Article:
A forklift truck driver at a printing works has admitted stealing pages from the latest Harry Potter novel.
The book is the fifth Harry Potter story by JK Rowling
Donald Parfitt, 44, of Worlingham, Suffolk, admitted theft when he appeared before magistrates in Lowestoft on Wednesday.
Magistrates adjourned sentencing until 4 June and told him: "We are considering all options."
James Terry, prosecuting, told the court Parfitt was arrested after attempts were made to sell the stolen pages to The Sun newspaper.
He said Parfitt worked at Clays Printers in Bungay, Suffolk, where the latest in the series of the popular books, Harry Potter and the Order of the Phoenix, is being printed.
Newspaper contacted police
He said Parfitt told police he found pages from the new book in a car park at the print works.
Other people then became involved and attempts were made to sell the stolen property to the newspaper, which in turn contacted police.
Richard Mann, defending Parfitt, said the driver had simply come across the pages after finishing work, and he said his client had nothing to do with other pages from the book found in a field in Suffolk.
He said Parfitt was sorry and "wished the whole episode hadn't occurred at all".
The Harry Potter books are being made into popular films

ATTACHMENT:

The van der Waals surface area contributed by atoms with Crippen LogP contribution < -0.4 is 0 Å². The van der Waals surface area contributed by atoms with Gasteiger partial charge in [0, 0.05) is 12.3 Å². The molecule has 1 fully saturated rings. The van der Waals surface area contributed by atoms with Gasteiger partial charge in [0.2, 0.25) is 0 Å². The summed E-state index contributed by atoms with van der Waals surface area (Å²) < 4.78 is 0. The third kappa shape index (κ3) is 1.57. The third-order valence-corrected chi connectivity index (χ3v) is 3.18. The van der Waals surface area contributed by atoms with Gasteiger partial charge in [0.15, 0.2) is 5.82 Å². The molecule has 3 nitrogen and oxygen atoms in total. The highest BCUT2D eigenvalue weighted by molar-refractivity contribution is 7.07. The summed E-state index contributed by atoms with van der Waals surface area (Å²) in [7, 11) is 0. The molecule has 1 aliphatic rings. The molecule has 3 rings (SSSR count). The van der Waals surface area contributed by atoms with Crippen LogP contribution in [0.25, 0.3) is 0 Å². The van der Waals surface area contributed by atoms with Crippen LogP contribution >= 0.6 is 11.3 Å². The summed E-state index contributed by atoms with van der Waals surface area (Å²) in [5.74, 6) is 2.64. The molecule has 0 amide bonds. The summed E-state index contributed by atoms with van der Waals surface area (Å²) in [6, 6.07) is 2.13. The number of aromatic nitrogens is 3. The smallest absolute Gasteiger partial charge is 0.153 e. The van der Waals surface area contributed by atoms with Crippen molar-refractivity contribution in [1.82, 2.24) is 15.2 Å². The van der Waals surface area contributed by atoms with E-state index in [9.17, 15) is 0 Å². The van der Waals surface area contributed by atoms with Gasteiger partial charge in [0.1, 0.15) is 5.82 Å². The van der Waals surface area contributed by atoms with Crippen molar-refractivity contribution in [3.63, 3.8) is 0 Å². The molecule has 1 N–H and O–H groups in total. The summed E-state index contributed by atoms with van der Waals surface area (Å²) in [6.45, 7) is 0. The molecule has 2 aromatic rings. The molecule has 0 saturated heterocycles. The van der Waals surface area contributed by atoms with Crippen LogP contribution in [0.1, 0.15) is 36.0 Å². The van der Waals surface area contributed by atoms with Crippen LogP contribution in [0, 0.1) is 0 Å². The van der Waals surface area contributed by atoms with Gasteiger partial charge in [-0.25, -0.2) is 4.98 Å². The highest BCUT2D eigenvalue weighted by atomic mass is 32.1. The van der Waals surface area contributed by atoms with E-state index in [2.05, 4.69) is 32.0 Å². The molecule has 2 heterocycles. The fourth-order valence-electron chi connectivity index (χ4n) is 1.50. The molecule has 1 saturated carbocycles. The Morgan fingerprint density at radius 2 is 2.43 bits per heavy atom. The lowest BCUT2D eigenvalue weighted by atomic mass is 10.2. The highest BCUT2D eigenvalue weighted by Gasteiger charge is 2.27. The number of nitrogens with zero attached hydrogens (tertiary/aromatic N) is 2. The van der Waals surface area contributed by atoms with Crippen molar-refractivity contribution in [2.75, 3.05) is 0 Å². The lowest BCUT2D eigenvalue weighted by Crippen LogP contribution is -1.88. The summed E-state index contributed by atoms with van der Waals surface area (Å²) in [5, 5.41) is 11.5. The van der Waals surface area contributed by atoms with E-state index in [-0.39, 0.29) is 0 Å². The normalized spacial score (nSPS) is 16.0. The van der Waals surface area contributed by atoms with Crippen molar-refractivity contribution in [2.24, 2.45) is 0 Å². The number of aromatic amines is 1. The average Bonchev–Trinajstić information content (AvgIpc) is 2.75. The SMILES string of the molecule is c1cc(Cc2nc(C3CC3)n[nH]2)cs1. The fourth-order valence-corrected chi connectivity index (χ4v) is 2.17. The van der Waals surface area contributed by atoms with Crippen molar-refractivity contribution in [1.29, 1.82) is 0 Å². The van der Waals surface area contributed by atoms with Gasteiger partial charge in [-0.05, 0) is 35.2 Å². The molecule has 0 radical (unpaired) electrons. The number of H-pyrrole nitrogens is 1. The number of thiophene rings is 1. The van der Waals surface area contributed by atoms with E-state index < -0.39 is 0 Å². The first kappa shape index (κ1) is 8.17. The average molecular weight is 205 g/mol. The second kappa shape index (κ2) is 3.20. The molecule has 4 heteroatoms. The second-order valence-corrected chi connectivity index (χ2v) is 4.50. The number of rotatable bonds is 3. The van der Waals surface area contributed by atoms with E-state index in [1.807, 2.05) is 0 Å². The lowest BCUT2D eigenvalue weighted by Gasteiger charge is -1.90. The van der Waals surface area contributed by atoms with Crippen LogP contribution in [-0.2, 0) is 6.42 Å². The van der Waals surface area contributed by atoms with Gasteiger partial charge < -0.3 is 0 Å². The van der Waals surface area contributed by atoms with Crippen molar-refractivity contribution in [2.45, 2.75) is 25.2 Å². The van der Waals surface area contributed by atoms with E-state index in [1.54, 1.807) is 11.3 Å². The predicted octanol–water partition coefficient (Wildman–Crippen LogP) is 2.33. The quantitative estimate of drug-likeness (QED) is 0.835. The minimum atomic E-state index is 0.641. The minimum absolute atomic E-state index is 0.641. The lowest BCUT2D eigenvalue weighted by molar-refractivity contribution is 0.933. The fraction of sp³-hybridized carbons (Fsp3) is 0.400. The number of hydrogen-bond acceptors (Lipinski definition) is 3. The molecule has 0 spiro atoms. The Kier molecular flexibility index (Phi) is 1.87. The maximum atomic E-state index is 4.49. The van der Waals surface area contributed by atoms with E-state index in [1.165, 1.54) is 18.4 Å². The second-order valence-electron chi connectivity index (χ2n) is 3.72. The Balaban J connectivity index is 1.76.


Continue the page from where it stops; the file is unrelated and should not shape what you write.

Mr Mann said: "The whole world knows he has been charged with this high profile offence - his name is now associated with dishonesty."
"He thinks he's going to lose a lot of friends. He is certainly someone who will lose his job."
Mr Terry told the court that Clays operated a high level security system to protect the confidentiality of the new book, which is due to go on sale on 21 June.
He said the pages stolen by Parfitt had been verified as being from the new book.
Alleged £25,000 offer
Mr Terry told the court the matter first came to light when a journalist for The Sun received a call from a man who gave his name as James at around 1500 BST on 5 May.
He said the caller claimed he had the first three chapters of Harry Potter and the Order of the Phoenix and was offering to sell them for £25,000.
Mr Terry said further calls were then received by newspaper staff, who arranged a meeting at a supermarket car park in Bungay, and alerted police who were waiting when the meeting took place.
Two 16-year-old boys, who cannot be named for legal reasons, but who live near Beccles, Suffolk, admitted receiving stolen property.
Their case was remanded to a later date, as was that of Garry Cox, 18, a carpenter from Harleston, Norfolk, who denies receiving stolen property.